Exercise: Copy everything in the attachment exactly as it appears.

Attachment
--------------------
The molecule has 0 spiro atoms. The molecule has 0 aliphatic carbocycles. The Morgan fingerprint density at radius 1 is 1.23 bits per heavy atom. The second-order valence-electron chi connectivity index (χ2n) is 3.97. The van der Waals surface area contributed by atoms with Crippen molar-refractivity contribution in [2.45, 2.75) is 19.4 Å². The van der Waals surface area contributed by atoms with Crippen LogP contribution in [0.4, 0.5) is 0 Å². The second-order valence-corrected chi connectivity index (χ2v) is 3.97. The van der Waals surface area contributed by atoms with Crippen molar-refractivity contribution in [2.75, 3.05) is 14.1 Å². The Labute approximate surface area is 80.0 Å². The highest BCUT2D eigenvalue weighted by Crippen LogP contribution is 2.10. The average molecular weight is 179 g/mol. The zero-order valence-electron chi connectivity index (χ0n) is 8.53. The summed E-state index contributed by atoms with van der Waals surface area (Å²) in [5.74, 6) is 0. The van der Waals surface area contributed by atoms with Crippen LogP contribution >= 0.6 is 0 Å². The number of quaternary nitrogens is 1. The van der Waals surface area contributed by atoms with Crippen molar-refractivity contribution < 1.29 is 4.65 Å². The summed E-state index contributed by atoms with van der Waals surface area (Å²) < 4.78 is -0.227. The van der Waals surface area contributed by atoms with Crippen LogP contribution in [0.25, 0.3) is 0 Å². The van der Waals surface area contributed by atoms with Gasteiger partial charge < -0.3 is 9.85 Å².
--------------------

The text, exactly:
The molecule has 0 spiro atoms. The molecule has 0 aliphatic carbocycles. The Morgan fingerprint density at radius 1 is 1.23 bits per heavy atom. The second-order valence-electron chi connectivity index (χ2n) is 3.97. The van der Waals surface area contributed by atoms with Crippen molar-refractivity contribution in [2.45, 2.75) is 19.4 Å². The van der Waals surface area contributed by atoms with Crippen LogP contribution in [0.4, 0.5) is 0 Å². The second-order valence-corrected chi connectivity index (χ2v) is 3.97. The van der Waals surface area contributed by atoms with Crippen molar-refractivity contribution in [2.75, 3.05) is 14.1 Å². The Labute approximate surface area is 80.0 Å². The highest BCUT2D eigenvalue weighted by Crippen LogP contribution is 2.10. The average molecular weight is 179 g/mol. The zero-order valence-electron chi connectivity index (χ0n) is 8.53. The summed E-state index contributed by atoms with van der Waals surface area (Å²) in [5.74, 6) is 0. The van der Waals surface area contributed by atoms with Crippen LogP contribution >= 0.6 is 0 Å². The number of quaternary nitrogens is 1. The van der Waals surface area contributed by atoms with Crippen molar-refractivity contribution < 1.29 is 4.65 Å². The summed E-state index contributed by atoms with van der Waals surface area (Å²) < 4.78 is -0.227. The van der Waals surface area contributed by atoms with Crippen LogP contribution in [0.25, 0.3) is 0 Å². The van der Waals surface area contributed by atoms with Gasteiger partial charge < -0.3 is 9.85 Å².